Kepler’s Final Crop of Promising Exoplanet Discoveries

By John Wenz | June 20, 2017 12:13 pm
(Credit: NASA)

(Credit: NASA)

The newest Kepler catalog draws out 219 new planetary candidates and infers that 10 of them may be habitable — doubling the number of planetary candidates in the habitable zone of their star. The Kepler catalog now stands at 2,335 confirmed planets and 4,034 strong candidates.

This catalog marks the final results of the first Kepler mission, which stared at the same portion of the sky for three-and-a-half years before a busted reaction wheel forced NASA to pivot the mission to other forms of planet hunting. There were only a small number of newly confirmed planets.

The data of the final catalog also suggest that there is a certain point at which super-Earths become more Neptune like, with a jump in mass as planets accumulate. This is why there seems to be so few planets between three and 10 Earth masses.

The Kepler telescope looked for planetary transits, when a planet passes in front of its star and causes a slight dip in its light. The original mission took a small sample of the sky in the Cygnus constellation to act as a sort of statistical survey. When a signal is sufficiently strong, it’s considered confirmed. If it can’t quite be confirmed, it’s considered a candidate until further observation can verify a planet there.

You can scroll the list of all discovered exoplanets here.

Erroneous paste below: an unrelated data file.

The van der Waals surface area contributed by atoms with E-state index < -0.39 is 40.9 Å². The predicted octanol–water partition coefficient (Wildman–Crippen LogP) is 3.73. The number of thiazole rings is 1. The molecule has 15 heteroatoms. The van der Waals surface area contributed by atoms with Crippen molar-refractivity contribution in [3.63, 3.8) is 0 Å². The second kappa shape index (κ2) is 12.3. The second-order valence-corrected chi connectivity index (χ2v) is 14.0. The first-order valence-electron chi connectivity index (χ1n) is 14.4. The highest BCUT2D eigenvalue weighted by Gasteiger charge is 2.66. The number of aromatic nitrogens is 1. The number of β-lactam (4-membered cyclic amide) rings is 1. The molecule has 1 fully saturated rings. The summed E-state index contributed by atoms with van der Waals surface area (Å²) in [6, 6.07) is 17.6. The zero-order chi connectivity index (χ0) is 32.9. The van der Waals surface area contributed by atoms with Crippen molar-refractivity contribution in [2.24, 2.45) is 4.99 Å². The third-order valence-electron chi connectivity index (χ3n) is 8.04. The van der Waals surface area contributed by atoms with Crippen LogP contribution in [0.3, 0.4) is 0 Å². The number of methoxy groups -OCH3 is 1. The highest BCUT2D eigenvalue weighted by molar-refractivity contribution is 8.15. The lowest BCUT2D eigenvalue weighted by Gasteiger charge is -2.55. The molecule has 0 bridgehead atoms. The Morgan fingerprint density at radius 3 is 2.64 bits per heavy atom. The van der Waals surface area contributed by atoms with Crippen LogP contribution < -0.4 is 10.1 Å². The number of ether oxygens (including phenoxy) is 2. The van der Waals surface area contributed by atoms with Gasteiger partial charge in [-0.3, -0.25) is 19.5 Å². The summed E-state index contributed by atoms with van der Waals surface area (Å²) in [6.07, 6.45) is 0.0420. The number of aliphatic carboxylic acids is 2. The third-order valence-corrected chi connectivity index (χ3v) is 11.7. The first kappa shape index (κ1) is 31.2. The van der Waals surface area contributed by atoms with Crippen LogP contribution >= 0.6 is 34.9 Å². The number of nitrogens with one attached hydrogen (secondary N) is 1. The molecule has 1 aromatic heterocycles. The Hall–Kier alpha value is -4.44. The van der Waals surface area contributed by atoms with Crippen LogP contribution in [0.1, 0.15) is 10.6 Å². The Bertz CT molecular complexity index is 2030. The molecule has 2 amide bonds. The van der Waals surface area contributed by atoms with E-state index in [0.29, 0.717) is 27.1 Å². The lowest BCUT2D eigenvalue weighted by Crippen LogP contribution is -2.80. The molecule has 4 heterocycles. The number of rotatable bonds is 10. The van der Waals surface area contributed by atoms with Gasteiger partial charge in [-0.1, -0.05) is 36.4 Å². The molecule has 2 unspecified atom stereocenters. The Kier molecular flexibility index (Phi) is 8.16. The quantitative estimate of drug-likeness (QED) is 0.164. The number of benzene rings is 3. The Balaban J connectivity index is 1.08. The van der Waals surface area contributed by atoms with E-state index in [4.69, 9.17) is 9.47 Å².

CATEGORIZED UNDER: Space & Physics, top posts
MORE ABOUT: exoplanets
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  • http://www.mazepath.com/uncleal/qz4.htm Uncle Al

    The entire universe is scummed with life!
    What fraction can play pinochle?

    • OWilson

      Might as well get used to it!

      As I have been telling you folks for years, there’s an infinity of planets out there.

      Surely you could find a bridge partner amongst them all?

      What we really have to discover is the password for the Universal Internet, that they have been using for ever.

      Think we are mature enough to handle it? Do they?

  • Mike Richardson

    Looks like we’re filling in more blanks in the Drake equation. Over the next few decades we should also start finding out how common it is for life to evolve on these plentiful planets, and eventually whether or not intelligent life is also common. I love getting these updates from planet hunting surveys.

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